Avoiding injury in automobile accidents

With the coming summer rain, our office routinely sees an increase in rear end collisions. Wet roads increase stopping distances. Driver inattention, text messaging and cell phone use only seem to compound the problem.

There are some things you can do to reduce the likelihood of injury, even if you can’t reduce your chances of being rear ended.

The easiest and most important way to reduce injury is to properly adjust your car’s head restraint. It should be two inches above the top of your ear, and approximately two inches from the back of your head. It needs to be high enough to prevent your 12 lb. head from extending over the restraint when struck from behind, and close enough to limit acceleration and movement of your head if your car is hit and suddenly lurches forward.

Seat back position: A driver’s seat is not a barcolounger or lazy-boy. Having the seat as upright as is comfortable will reduce the “ramp” or spring effect it will have on your torso and later head and neck should you be rear ended.

Seat belts: Use them. They’re required by law. There is evidence that they may increase neck injury during low speed collisions, however dental work and head lacerations from striking the steering wheel or windshield easily trump this risk.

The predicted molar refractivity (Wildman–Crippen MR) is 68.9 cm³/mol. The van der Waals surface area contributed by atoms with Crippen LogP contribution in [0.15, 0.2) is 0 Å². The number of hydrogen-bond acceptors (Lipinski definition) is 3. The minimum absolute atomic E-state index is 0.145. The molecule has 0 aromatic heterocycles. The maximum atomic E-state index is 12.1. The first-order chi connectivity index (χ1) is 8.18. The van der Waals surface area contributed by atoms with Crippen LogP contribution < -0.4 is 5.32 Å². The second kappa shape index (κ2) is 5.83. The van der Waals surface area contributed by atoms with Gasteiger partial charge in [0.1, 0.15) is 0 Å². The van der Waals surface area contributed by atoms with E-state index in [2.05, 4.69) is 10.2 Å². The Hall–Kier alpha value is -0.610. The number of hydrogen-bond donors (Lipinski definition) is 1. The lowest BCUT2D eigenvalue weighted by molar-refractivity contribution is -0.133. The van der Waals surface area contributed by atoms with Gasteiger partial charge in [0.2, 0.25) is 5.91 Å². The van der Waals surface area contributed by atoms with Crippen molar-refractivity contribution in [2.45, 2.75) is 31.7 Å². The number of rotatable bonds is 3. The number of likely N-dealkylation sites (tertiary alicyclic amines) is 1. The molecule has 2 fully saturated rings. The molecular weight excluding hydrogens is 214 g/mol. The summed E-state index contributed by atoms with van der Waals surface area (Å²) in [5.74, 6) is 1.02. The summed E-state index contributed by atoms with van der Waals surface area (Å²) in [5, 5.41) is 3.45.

Airbags: Airbags do not routinely deploy in rear end types of collisions unless you strike a vehicle in front of you at significant speed.

If you’ve experienced a recent motor vehicle accident without life threatening injuries, ice is your friend. Research demonstrates use of ice 20 minute on and 20 minutes off within a damp towel within the first 24 hours can reduce the duration of an ankle sprain by 50%. I believe this data may be able to be extrapolated to neck and back injuries and often recommend ice use as a preventative measure in those without initial symptoms. It’s rather routine to have symptoms appear days after a motor vehicle accident.

Nick St. Hilaire, D.C.